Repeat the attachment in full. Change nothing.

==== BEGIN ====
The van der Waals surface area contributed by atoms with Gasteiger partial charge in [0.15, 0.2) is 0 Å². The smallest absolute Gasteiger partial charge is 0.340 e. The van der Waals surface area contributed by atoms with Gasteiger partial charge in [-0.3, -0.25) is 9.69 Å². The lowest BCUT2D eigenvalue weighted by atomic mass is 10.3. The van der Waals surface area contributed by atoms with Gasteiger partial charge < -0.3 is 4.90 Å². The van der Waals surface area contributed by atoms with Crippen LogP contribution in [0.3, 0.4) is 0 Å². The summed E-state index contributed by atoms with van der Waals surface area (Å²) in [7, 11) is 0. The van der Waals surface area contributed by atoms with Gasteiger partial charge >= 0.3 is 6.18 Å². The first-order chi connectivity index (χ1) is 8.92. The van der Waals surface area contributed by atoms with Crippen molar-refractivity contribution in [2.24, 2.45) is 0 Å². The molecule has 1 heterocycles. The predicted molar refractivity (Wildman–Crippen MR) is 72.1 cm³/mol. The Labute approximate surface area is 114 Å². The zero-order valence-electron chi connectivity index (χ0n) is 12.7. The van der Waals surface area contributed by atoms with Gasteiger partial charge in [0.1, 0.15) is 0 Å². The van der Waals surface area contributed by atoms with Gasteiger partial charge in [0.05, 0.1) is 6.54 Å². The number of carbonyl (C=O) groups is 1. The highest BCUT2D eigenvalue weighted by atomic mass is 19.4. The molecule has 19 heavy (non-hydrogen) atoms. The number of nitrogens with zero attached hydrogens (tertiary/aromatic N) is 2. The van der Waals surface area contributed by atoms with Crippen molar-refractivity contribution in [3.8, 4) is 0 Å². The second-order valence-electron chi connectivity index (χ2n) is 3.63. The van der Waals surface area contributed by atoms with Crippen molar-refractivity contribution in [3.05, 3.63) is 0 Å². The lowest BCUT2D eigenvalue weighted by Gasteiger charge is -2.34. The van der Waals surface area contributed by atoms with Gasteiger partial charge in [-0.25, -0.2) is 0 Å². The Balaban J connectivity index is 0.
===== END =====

The van der Waals surface area contributed by atoms with Gasteiger partial charge in [0.15, 0.2) is 0 Å². The smallest absolute Gasteiger partial charge is 0.340 e. The van der Waals surface area contributed by atoms with Gasteiger partial charge in [-0.3, -0.25) is 9.69 Å². The lowest BCUT2D eigenvalue weighted by atomic mass is 10.3. The van der Waals surface area contributed by atoms with Gasteiger partial charge < -0.3 is 4.90 Å². The van der Waals surface area contributed by atoms with Crippen LogP contribution in [0.3, 0.4) is 0 Å². The summed E-state index contributed by atoms with van der Waals surface area (Å²) in [7, 11) is 0. The van der Waals surface area contributed by atoms with Gasteiger partial charge >= 0.3 is 6.18 Å². The first-order chi connectivity index (χ1) is 8.92. The van der Waals surface area contributed by atoms with Crippen molar-refractivity contribution in [2.24, 2.45) is 0 Å². The molecule has 1 heterocycles. The predicted molar refractivity (Wildman–Crippen MR) is 72.1 cm³/mol. The Labute approximate surface area is 114 Å². The zero-order valence-electron chi connectivity index (χ0n) is 12.7. The van der Waals surface area contributed by atoms with Gasteiger partial charge in [0.1, 0.15) is 0 Å². The van der Waals surface area contributed by atoms with Gasteiger partial charge in [0.05, 0.1) is 6.54 Å². The number of carbonyl (C=O) groups is 1. The highest BCUT2D eigenvalue weighted by atomic mass is 19.4. The molecule has 19 heavy (non-hydrogen) atoms. The number of nitrogens with zero attached hydrogens (tertiary/aromatic N) is 2. The van der Waals surface area contributed by atoms with Crippen molar-refractivity contribution in [3.8, 4) is 0 Å². The second-order valence-electron chi connectivity index (χ2n) is 3.63. The van der Waals surface area contributed by atoms with Crippen molar-refractivity contribution in [3.05, 3.63) is 0 Å². The lowest BCUT2D eigenvalue weighted by Gasteiger charge is -2.34. The van der Waals surface area contributed by atoms with Gasteiger partial charge in [-0.25, -0.2) is 0 Å². The Balaban J connectivity index is 0.